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Publication numberUS20050250971 A1
Publication typeApplication
Application numberUS 11/179,320
Publication dateNov 10, 2005
Filing dateJul 12, 2005
Priority dateApr 27, 2001
Also published asDE60216584D1, EP1392628A1, EP1392628B1, US6933419, US7432405, US20030028061, WO2002088052A1
Publication number11179320, 179320, US 2005/0250971 A1, US 2005/250971 A1, US 20050250971 A1, US 20050250971A1, US 2005250971 A1, US 2005250971A1, US-A1-20050250971, US-A1-2005250971, US2005/0250971A1, US2005/250971A1, US20050250971 A1, US20050250971A1, US2005250971 A1, US2005250971A1
InventorsWilliam Weber, Walter Cade, Francis Bryan, Jose Santiesteban
Original AssigneeWeber William A, Cade Walter R, Bryan Francis S, Santiesteban Jose G
Export CitationBiBTeX, EndNote, RefMan
External Links: USPTO, USPTO Assignment, Espacenet
Production of diisopropylbenzene
US 20050250971 A1
Abstract
A process for the disproportionation of cumene is disclosed which comprises the step of contacting a feed containing cumene, under disproportionation conditions, with a catalyst comprising a molecular sieve, preferably TEA-mordenite. The contacting step disproportionates at least part of the cumene in the feed to provide a disproportionation effluent containing benzene and a mixture of diisopropylbenzene isomers. The effluent is then recovered and contains, prior to any separation step, less 1% of ortho-diisopropylbenzene by weight of the total diisopropylbenzene content of said effluent, less than 1 wt % of n-propylbenzene, less than 5 wt % of triisopropylbenzenes and less than 5 wt % of disproportionation products other than benzene and diisopropylbenzenes.
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Claims(16)
1-13. (canceled)
14. A process for the selective production of meta-diisopropylbenzene and para-diisopropylbenzene, said process comprising the steps of contacting cumene under disproportionation conditions with a catalyst comprising a mordenite molecular sieve, to produce a disproportionation effluent containing benzene and a mixture of diisopropylbenzene isomers which is comprised of ortho-diisopropylbenzene, meta-diisopropylbenzene and para-diisopropylbenzene, and then recovering said effluent, wherein said effluent, prior to any separation step, has a meta-diisopropylbenzene to ortho-diisopropylbenzene ratio in excess of about 700.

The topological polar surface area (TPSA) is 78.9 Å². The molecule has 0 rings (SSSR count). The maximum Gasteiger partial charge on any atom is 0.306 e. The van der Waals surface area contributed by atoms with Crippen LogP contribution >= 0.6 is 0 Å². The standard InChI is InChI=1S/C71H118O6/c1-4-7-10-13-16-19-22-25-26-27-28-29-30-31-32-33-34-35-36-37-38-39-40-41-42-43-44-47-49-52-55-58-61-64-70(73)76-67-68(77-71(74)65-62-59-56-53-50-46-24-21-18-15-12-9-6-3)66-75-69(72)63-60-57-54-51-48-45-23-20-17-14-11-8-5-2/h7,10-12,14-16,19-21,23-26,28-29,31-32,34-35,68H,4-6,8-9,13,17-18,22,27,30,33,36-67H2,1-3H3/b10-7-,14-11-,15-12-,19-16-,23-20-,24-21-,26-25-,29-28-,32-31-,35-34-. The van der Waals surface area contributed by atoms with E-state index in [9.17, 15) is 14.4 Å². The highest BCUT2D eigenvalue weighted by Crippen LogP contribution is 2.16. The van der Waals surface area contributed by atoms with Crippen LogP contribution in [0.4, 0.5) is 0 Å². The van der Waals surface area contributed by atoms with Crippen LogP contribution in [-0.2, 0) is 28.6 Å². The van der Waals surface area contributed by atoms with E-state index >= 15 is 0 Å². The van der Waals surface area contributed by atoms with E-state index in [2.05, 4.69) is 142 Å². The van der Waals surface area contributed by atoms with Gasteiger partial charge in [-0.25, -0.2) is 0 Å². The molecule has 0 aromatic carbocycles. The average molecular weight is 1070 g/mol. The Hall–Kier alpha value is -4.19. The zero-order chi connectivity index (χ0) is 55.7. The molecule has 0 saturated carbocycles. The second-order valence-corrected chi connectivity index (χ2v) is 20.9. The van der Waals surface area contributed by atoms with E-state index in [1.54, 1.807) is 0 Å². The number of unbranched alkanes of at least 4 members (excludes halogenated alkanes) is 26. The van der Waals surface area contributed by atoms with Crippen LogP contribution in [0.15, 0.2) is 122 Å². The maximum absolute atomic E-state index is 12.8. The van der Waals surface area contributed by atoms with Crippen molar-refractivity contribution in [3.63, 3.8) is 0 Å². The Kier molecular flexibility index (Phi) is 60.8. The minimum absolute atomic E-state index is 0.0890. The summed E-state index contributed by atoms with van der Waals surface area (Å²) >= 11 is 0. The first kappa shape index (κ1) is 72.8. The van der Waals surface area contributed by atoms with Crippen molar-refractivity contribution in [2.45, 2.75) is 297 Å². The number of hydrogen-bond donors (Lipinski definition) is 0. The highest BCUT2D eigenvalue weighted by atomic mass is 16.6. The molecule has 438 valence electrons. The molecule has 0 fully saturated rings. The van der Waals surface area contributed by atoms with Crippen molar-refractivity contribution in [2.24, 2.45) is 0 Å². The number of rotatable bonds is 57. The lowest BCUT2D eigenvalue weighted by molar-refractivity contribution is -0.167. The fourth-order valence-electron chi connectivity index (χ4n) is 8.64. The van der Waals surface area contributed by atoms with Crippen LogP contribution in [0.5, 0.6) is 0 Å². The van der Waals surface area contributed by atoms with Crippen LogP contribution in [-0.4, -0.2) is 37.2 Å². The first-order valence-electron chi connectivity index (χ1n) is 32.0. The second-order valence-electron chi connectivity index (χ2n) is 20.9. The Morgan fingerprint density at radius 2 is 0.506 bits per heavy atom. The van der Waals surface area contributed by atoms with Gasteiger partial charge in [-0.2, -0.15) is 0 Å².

15. The process of claim 14, wherein said effluent, prior to any separation step, has a meta-diisopropylbenzene to ortho-diisopropylbenzene ratio in excess of about 1000.
16. The process of claim 14, wherein the molecular sieve is TEA-mordenite.
17. A process for the selective production of meta-diisopropylbenzene and para-diisopropylbenzene, said process comprising the steps of contacting cumene under disproportionation conditions with a catalyst comprising a molecular sieve selected from the group mordenite and TEA-mordenite, to produce a disproportionation effluent containing benzene and a mixture of diisopropylbenzene isomers which is comprised of ortho-diisopropylbenzene, meta-diisopropylbenzene and para-diisopropylbenzene, and then recovering said effluent, wherein said effluent, prior to any separation step, contains less than about 1.0 percent of said ortho-diisopropylbenzene by weight based on the weight of said mixture of diisopropylbenzene isomers.
18. The process of claim 17, wherein said effluent, prior to any separation step, has a meta-diisopropylbenzene to ortho-diisopropylbenzene ratio in excess of 50.
19. The process of claim 17, wherein said effluent, prior to any separation step, has a meta-diisopropylbenzene to ortho-diisopropylbenzene ratio in excess of 100.
20. A process for the selective production of meta-diisopropylbenzene and para-diisopropylbenzene, said process comprising the steps of contacting cumene under disproportionation conditions with a catalyst comprising a zeolite beta molecular sieve, to produce a disproportionation effluent containing benzene and a mixture of diisopropylbenzene isomers which is comprised of ortho-diisopropylbenzene, meta-diisopropylbenzene and para-diisopropylbenzene, and then recovering said effluent, wherein said effluent, prior to any separation step, contains less than about 1.0 percent of said ortho-diisopropylbenzene by weight based on the weight of said mixture of diisopropylbenzene isomers.